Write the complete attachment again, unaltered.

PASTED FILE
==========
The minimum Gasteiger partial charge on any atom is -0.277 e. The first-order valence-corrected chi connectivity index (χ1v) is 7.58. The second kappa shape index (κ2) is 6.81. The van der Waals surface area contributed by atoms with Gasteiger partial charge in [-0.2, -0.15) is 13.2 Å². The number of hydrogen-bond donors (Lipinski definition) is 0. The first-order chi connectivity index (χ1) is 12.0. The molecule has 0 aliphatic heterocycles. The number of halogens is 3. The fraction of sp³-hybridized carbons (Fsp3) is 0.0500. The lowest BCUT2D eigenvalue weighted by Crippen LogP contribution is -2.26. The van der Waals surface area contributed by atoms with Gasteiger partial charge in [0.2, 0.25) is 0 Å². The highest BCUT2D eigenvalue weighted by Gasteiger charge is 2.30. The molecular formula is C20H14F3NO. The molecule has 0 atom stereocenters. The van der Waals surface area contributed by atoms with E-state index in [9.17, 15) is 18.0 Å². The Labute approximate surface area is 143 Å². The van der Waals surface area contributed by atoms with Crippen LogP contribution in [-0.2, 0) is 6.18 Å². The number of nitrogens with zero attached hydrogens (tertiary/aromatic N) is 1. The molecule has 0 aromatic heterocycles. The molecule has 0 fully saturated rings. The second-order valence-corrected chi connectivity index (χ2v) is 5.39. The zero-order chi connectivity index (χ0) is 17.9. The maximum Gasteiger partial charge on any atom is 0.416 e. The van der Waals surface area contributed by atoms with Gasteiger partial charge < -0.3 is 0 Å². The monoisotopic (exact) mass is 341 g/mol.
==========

The minimum Gasteiger partial charge on any atom is -0.277 e. The first-order valence-corrected chi connectivity index (χ1v) is 7.58. The second kappa shape index (κ2) is 6.81. The van der Waals surface area contributed by atoms with Gasteiger partial charge in [-0.2, -0.15) is 13.2 Å². The number of hydrogen-bond donors (Lipinski definition) is 0. The first-order chi connectivity index (χ1) is 12.0. The molecule has 0 aliphatic heterocycles. The number of halogens is 3. The fraction of sp³-hybridized carbons (Fsp3) is 0.0500. The lowest BCUT2D eigenvalue weighted by Crippen LogP contribution is -2.26. The van der Waals surface area contributed by atoms with Gasteiger partial charge in [0.2, 0.25) is 0 Å². The highest BCUT2D eigenvalue weighted by Gasteiger charge is 2.30. The molecular formula is C20H14F3NO. The molecule has 0 atom stereocenters. The van der Waals surface area contributed by atoms with E-state index in [9.17, 15) is 18.0 Å². The Labute approximate surface area is 143 Å². The van der Waals surface area contributed by atoms with Crippen LogP contribution in [-0.2, 0) is 6.18 Å². The number of nitrogens with zero attached hydrogens (tertiary/aromatic N) is 1. The molecule has 0 aromatic heterocycles. The molecule has 0 fully saturated rings. The second-order valence-corrected chi connectivity index (χ2v) is 5.39. The zero-order chi connectivity index (χ0) is 17.9. The maximum Gasteiger partial charge on any atom is 0.416 e. The van der Waals surface area contributed by atoms with Gasteiger partial charge < -0.3 is 0 Å². The monoisotopic (exact) mass is 341 g/mol.